Beware of politicians bearing gifts. Seven-and-a-half months before Christmas, the French budget minister is promising money for nothing. Where’s the catch?
The same headline appears, in almost identical form, in at least four of the daily papers: “Darmanin says 95 percent will pay less income tax,” is business paper Les Echos’ summary.
It’s the news equivalent of “Pigs will fly.” In other words, not too many people really believe that their personal tax bill will actually decrease.
The Dramanin is question is Gérald, the French budget minister. And he is smiling like a Cheshire cat this morning because he reckons that the average tax-paying household will be doing less of that next year, to the tune of about 300 euros.
Just to prove that this is not some figure pulled out of the air-conditioned atmosphere in Darmanin’s riverside headquarters in Paris, the minister is quick to make it clear that we’re talking “orders of magnitude” here, not hard cash.
Darmanin admits to earning 8,000 euros per month himself, adding that such a salary will automatically exclude him from any right to benefit from the new measures. At least that’s clear.
The changes will come into effect next January, and will be based on a recalculation of each individual’s tax rate. The individual concerned will not have to do anything beyond decide how to spend their 300-euro bonus. And, of course, keep an eye out for those flying pigs!
And, before you wake up…
Today’s Le Monde looks at a report from the current issue of the Journal of Neuroscience, in which an international research team report on something called frontal alpha asymmetry.
The right side of the frontal lobe of the human brain, explains Le Monde, is the bit which helps us to control our emotions. When you get angry, that particular zone stops sending out alpha waves. Hence the asymmetry, since the left frontal lobe regards the neighbouring rage with an imperturbable calm characterised by a regular emission of those gentle alpha waves.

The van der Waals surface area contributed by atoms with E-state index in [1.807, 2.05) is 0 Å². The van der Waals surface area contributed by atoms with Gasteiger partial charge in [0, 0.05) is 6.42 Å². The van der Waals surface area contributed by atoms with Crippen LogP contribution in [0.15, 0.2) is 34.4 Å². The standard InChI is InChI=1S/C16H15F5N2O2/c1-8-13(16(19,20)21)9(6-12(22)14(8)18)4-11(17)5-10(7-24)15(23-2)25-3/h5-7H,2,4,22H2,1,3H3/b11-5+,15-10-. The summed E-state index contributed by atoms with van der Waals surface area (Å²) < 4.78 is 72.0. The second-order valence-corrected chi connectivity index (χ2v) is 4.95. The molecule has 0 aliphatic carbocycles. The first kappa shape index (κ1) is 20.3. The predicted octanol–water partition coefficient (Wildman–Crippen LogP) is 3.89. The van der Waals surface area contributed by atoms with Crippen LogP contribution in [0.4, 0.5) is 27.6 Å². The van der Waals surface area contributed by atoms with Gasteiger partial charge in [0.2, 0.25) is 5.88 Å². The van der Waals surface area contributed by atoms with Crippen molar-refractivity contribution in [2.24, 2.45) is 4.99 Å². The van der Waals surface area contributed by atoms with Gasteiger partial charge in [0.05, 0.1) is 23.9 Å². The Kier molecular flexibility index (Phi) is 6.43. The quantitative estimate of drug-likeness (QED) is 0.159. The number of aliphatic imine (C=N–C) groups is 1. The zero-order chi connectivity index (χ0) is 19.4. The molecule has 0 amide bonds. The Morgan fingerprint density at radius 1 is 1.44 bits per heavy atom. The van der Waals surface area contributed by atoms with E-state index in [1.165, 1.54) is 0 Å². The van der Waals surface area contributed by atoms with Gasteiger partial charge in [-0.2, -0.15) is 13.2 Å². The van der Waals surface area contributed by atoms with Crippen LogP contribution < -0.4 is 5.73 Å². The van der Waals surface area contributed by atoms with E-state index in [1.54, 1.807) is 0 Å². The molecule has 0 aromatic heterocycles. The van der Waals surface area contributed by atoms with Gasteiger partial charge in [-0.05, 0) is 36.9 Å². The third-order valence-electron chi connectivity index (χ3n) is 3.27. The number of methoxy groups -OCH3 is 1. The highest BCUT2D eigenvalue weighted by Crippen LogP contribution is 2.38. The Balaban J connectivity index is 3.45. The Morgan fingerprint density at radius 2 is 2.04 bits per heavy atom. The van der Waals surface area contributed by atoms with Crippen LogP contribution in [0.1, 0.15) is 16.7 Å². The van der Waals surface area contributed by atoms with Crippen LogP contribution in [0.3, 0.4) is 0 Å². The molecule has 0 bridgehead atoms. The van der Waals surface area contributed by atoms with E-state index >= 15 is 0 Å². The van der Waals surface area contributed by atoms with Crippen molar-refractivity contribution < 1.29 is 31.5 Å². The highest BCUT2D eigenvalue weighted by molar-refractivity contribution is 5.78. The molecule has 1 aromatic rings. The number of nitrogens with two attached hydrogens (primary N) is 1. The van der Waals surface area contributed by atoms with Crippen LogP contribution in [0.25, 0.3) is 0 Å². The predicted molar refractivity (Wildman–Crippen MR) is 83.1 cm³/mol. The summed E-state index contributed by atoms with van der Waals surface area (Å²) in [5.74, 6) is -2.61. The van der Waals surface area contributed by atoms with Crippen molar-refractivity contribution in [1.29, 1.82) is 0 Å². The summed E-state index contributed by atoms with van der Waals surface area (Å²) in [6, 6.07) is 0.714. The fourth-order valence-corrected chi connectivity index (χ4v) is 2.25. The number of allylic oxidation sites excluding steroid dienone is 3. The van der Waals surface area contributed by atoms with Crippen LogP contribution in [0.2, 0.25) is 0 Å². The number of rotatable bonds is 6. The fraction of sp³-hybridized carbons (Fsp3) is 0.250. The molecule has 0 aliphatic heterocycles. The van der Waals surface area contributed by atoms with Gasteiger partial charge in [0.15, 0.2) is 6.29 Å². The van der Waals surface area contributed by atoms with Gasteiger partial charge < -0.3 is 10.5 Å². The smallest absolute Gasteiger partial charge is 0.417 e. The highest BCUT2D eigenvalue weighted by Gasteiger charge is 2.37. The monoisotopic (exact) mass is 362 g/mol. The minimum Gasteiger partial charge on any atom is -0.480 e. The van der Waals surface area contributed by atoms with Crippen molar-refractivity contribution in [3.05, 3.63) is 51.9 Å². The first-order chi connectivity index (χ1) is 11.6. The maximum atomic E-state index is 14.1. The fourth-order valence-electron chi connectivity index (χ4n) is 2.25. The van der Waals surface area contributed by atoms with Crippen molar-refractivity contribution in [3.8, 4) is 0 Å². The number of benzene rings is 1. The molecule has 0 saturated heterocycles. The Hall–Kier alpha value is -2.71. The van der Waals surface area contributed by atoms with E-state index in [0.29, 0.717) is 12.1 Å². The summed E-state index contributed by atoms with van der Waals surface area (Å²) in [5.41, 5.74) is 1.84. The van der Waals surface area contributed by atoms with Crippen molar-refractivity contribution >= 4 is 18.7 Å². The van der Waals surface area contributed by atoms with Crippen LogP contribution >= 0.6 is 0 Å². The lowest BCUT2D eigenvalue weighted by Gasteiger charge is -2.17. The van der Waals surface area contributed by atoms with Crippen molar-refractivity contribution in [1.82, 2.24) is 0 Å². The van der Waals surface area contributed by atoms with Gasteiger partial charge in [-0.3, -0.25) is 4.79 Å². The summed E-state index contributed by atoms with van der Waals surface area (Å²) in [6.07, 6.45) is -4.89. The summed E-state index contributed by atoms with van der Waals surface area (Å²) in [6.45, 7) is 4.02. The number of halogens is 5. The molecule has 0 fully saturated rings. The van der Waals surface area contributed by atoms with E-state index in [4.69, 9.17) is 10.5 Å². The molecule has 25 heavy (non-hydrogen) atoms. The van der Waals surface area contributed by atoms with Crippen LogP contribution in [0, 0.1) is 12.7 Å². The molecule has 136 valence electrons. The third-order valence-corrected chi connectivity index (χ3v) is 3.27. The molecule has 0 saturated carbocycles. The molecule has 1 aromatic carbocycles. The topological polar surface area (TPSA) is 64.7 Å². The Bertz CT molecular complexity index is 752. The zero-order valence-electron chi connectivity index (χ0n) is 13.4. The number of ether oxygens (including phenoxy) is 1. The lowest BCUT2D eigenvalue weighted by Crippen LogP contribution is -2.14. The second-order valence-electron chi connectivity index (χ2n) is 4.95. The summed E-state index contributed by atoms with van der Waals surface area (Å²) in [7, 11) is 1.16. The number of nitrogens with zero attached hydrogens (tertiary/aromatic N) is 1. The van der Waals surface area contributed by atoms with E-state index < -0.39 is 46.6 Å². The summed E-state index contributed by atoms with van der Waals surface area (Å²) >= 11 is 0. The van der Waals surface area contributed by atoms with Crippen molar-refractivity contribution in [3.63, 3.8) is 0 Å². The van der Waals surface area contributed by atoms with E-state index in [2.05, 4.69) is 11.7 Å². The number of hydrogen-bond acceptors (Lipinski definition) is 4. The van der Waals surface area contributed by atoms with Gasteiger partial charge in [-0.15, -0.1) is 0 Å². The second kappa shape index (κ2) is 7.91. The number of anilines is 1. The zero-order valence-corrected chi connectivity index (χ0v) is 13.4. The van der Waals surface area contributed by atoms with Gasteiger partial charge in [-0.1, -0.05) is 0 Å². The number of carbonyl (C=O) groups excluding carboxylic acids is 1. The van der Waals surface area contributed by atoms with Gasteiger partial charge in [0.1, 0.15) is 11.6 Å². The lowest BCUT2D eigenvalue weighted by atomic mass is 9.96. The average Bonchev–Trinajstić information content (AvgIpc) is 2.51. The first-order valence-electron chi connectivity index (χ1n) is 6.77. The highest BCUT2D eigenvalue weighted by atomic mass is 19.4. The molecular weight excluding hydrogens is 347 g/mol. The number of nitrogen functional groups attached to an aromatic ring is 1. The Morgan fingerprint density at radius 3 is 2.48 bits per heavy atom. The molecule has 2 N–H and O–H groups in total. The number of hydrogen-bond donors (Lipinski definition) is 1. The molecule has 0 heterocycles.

And so, to sleep.
Because it turns out that, even in our dreams, exactly the same cerebral mechanisms are at work. Forty-one percent of experimental subjects in a sleep laboratory, woken after five minutes of dreaming, report that they were having an angry dream, and simultaneous brain scans showed that their right frontal lobes were completely void of alpha waves.
And what if we reversed the current, Doctor?
The scientists are now wondering if they couldn’t turn the procedure around, inundating the raging region of the waking brain with alpha waves, thus turning us all into smiling lambs.
The same researchers are also trying to figure out to what extent these angry dreams are the brain’s way of making sure we don’t beat up our colleagues in the waking world. The brain may either be preparing for a possible real-world conflict, allowing us to pre-record a more sophisticated response than a punch in the nose; or it may simply be creating a play-space in which we can let our emotions loose without harm.
When waking subjects are asked to look at horrible images, the same brain areas are stimulated as when those same subjects dream of seeing atrocious acts being carried out. But those who have previously had horrible dreams are less dramatically affected by the images than those who have never had such dreams. Support, perhaps, for the brain-preparing-through-dream theory?
It seems clear, at the current stage of medical understanding, that negative experiences while we sleep may turn out to be very useful.
For example, medical students who dreamed that they had failed their final exams invariably did better than their colleagues who dreamt of something unrelated.
So, look on the bright side. The next time you wake having made an imaginary mess of that crucial interview, your brain is probably preparing you for a brilliant performance.
Unless, of course, it’s really helping you get ready for the crushing disappointment of failure.